Dependent type theory is a theoretical programming language in which programmers can not only write their programs but also prove properties of these programs (e.g. that they satisfy their specification) and have these proofs checked by the type-checker. This type-checker is however a bad understander and requires a proof of every lemma invoked, no matter how obvious. This damages the practical usability of dependently typed languages.
Reynolds' framework of relational parametricity, which is based on the observation that all type formers in a well-behaved language have an action on relations and that all polymorphic functions in such language respect these relations (they are parametric), gives us a large class of "obvious" theorems for free. Based on the observation that all functions in a well-behaved language respect isomorphism, homotopy type theory (HoTT) gives us a different class of "obvious" theorems and obvious isomorphisms for free.
Neither framework is entirely satisfying. Indeed, while all functions have a graph relation, a relation in general cannot be applied to an input to compute an output, so that preservation of relations is often insufficient. On the other hand, while all isomorphisms are functions, there are many interesting functions that are not isomorphisms.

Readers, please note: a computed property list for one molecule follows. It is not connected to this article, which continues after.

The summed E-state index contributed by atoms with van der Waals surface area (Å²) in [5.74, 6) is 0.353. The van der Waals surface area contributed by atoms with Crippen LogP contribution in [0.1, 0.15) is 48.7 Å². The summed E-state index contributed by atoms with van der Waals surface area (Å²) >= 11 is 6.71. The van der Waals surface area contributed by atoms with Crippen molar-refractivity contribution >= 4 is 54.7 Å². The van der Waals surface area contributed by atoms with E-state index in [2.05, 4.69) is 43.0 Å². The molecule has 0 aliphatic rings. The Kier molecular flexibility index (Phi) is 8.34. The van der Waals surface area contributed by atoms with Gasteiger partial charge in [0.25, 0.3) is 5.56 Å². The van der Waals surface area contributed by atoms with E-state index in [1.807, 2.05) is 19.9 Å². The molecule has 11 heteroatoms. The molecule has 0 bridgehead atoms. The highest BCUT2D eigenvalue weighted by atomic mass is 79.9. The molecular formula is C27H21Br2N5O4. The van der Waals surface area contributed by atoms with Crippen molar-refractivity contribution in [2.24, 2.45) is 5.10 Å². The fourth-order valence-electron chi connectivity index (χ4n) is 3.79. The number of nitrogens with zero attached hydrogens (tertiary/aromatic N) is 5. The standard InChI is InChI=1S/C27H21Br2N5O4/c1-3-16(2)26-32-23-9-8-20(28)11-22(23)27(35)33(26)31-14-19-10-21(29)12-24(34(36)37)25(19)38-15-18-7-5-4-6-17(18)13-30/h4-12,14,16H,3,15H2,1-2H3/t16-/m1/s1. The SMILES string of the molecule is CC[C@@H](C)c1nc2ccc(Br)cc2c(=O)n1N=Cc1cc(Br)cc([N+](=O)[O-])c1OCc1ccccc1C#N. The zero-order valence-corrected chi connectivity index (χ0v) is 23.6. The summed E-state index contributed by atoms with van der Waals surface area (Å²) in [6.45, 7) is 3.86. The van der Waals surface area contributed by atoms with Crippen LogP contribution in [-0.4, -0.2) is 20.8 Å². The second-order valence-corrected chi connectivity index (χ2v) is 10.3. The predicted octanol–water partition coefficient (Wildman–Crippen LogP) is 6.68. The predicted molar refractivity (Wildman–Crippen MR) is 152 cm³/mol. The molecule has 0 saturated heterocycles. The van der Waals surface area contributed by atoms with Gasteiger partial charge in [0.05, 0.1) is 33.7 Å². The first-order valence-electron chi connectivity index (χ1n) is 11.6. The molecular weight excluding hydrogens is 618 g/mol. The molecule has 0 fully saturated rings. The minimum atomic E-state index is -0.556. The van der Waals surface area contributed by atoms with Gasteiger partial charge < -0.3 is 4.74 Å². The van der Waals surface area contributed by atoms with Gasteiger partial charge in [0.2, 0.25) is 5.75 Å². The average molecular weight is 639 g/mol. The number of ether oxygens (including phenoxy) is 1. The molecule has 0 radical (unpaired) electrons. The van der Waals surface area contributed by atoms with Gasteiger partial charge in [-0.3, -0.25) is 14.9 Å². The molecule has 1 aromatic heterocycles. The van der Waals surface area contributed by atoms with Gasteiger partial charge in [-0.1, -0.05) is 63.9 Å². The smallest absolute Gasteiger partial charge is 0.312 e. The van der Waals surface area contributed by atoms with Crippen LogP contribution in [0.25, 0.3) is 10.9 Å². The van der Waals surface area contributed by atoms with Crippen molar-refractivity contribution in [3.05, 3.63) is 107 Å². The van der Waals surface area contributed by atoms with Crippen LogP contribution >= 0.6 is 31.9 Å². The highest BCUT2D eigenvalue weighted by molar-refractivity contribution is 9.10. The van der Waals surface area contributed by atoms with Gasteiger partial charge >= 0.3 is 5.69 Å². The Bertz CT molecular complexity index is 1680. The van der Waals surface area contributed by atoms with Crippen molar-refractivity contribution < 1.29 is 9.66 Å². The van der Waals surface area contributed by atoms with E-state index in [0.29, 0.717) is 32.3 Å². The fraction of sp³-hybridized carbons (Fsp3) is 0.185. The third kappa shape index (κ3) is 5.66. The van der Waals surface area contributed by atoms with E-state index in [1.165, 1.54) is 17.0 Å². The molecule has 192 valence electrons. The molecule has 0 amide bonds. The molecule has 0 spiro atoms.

Directed type theory should start from the observation that all covariant type formers have an action on transformations, and that all polymorphic functions between such types commute with these transformations (they are natural). Thus, we expect that directed type theory can give us a class — larger than the aforementioned ones – of theorems and computable transformations for free.
Sadly, not all type formers are covariant and not all polymorphic functions of interest are necessarily parametric or natural. Thus, we need an (ideally automatic) bookkeeping system for keeping track of which functions are and which are not. This bookkeeping system is provided by modal (and more generally multimode) type theory, where every function is annotated by a modality describing its behaviour.
When we extend dependent type theory, we should prove that this extension is sound, i.e. that it is still only possible to prove theorems that are true. This is asserted by building a mathematical model; for the applications above, one typically uses presheaf categories.
This thesis makes several contributions in the areas of modal (multimode) and presheaf type theory, in order to pave the way towards a directed type theory that attains the goals mentioned above.